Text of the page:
IN THIS CHAPTER
Discovering how your server is configured
Working with the task scheduler
Checking for hotfixes
Examining event logs
Managing system time
In this chapter, you read about performing basic server management with Windows PowerShell. This will be done by using a combination of built-in cmdlets and the Get-WmiObject cmdlet, which returns information from Windows Management Instrumentation (WMI) classes inherent to the operating system.
You can discover your server configuration with the built-in Windows Management Instrumentation (WMI) interface. WMI is installed by default on all server operating systems from Windows Server 2000 and newer. Although WMI has been preinstalled since Windows Server 2000, Microsoft adds new classes and extends current classes with every operating system release. An example of this is the MfrAssignedRevisionLevel property of the Win32_CDROMDrive class, which is not available in Windows Server 2003 or earlier.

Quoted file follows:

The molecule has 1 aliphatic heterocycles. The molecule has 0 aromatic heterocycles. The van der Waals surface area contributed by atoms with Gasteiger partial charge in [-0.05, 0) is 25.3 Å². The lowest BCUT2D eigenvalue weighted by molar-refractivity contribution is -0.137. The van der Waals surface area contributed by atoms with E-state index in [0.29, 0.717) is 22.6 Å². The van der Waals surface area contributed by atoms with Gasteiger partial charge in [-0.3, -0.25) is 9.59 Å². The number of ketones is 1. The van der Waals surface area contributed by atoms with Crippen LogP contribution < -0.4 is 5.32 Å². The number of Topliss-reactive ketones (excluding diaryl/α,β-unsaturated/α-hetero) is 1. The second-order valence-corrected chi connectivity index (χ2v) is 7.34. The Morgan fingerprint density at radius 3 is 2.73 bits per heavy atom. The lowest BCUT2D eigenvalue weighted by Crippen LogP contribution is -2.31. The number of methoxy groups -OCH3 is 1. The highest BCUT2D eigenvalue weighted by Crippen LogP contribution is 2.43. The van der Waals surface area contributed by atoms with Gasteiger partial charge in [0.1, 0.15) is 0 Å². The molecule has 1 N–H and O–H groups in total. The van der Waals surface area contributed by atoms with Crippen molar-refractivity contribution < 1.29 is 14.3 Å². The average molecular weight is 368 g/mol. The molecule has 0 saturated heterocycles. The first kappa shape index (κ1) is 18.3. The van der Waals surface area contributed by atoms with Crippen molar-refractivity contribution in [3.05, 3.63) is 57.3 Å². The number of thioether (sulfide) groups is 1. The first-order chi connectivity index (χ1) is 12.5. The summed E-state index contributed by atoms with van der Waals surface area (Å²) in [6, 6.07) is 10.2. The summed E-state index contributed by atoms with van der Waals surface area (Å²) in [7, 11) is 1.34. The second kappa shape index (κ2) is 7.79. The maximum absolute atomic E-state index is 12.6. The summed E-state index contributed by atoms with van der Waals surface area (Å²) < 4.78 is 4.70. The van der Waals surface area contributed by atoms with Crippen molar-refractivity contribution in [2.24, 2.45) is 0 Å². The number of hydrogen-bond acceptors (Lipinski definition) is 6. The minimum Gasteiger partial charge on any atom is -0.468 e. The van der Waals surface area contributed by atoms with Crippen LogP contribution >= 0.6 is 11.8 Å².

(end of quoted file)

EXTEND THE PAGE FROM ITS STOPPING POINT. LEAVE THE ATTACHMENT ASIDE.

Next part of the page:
For a complete reference to the WMI classes, see http://msdn.microsoft.com/en-us/library/aa394554(v=VS.85).aspx.
By now, you've seen multiple examples of using the Get-WmiObject cmdlet to gather data from various classes remotely and against the local computer. Rather than rehashing how to use the Get-WmiObject cmdlet, you learn how to discover which ...